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Posted on in DUI

Naperville Defense Lawyer

Popular television shows like “Cops” have long shown amusing videos of DUI suspects attempting to recite the alphabet or walk in a straight line. While these TV shows have tried to entertain us with failed attempts to complete field sobriety tests during DUI traffic stops, neither DUIs or field sobriety tests are laughing matters. These tests are administered to DUI suspects as evidence to support an arrest and they can also be used as evidence in the court of law when a person is being tried for a DUI. 

Standardized vs. Non-Standardized Tests

When it comes to field sobriety tests, there are two types: standardized and non-standardized. Most police forces use a combination of both types of tests, though standardized tests are the most widely accepted. Standardized tests are also usually the only tests that hold up as evidence against a DUI suspect in court. In the 1970s, the three standardized field sobriety tests were developed. Over the years, these tests have been studied, and it has been determined that standardized field sobriety tests can detect if a person is too impaired to drive around 90 percent of the time.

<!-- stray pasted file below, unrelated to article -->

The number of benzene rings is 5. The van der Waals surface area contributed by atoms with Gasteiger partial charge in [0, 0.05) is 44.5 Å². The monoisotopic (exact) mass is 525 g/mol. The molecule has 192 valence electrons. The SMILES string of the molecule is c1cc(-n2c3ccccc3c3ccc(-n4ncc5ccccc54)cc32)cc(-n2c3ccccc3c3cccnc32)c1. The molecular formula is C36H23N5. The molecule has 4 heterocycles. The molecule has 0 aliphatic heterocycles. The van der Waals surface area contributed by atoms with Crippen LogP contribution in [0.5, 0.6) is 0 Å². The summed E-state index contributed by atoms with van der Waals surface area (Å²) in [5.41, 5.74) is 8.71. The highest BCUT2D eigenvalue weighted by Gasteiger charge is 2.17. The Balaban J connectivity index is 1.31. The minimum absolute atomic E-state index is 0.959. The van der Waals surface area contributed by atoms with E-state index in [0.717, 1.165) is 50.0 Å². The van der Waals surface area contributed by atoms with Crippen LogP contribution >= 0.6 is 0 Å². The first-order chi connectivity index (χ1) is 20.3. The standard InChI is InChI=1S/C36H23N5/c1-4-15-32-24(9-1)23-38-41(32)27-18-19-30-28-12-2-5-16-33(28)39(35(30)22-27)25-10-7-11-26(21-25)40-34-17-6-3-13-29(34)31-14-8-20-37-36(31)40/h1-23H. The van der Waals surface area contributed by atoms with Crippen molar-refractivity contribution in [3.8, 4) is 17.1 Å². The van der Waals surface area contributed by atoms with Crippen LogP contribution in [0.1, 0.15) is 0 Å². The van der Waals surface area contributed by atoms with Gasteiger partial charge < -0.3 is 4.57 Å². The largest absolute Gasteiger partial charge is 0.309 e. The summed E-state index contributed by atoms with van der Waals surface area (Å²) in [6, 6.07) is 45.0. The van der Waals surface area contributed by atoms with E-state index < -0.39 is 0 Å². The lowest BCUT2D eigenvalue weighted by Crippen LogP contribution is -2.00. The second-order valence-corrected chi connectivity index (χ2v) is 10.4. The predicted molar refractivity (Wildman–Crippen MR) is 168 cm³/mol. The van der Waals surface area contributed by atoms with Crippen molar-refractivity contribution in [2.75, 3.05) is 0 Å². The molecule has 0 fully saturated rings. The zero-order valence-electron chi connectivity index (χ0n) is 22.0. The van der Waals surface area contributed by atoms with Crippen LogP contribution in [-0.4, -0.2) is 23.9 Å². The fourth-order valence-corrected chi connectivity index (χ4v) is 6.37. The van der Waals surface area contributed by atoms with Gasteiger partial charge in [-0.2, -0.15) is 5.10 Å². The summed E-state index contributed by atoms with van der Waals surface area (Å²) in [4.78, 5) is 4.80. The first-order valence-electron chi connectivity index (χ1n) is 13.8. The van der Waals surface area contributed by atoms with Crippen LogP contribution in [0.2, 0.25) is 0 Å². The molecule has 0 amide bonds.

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Posted on in Juvenile

Naperville DUi Lawyer

As a parent, you have dreaded this day since the first time you handed your teenager the car keys and they took off without you. Getting a call that your teen is in trouble is always unsettling, no matter the situation. When that call is to inform you that your teen has been pulled over for drinking and driving, it can be devastating for both of you. 

Even though parents frequently stress the dangers of underage drinking and driving to their children, kids do not always listen, and parents are left to deal with the repercussions. Underage DUI can severely impact your child’s driving and criminal records. That could mean not getting into the college of their choice or other serious complications.

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Will County DUI Lawyer

Being able to drive legally is a privilege, not a right. When you are arrested for a DUI in Illinois, the Secretary of State’s Office automatically puts a statutory summary suspension into effect if you fail a blood alcohol content (BAC) test, or if you refuse to submit to a test. This suspension is separate from any criminal charges you might face, or suspension/revocation that may come with those charges.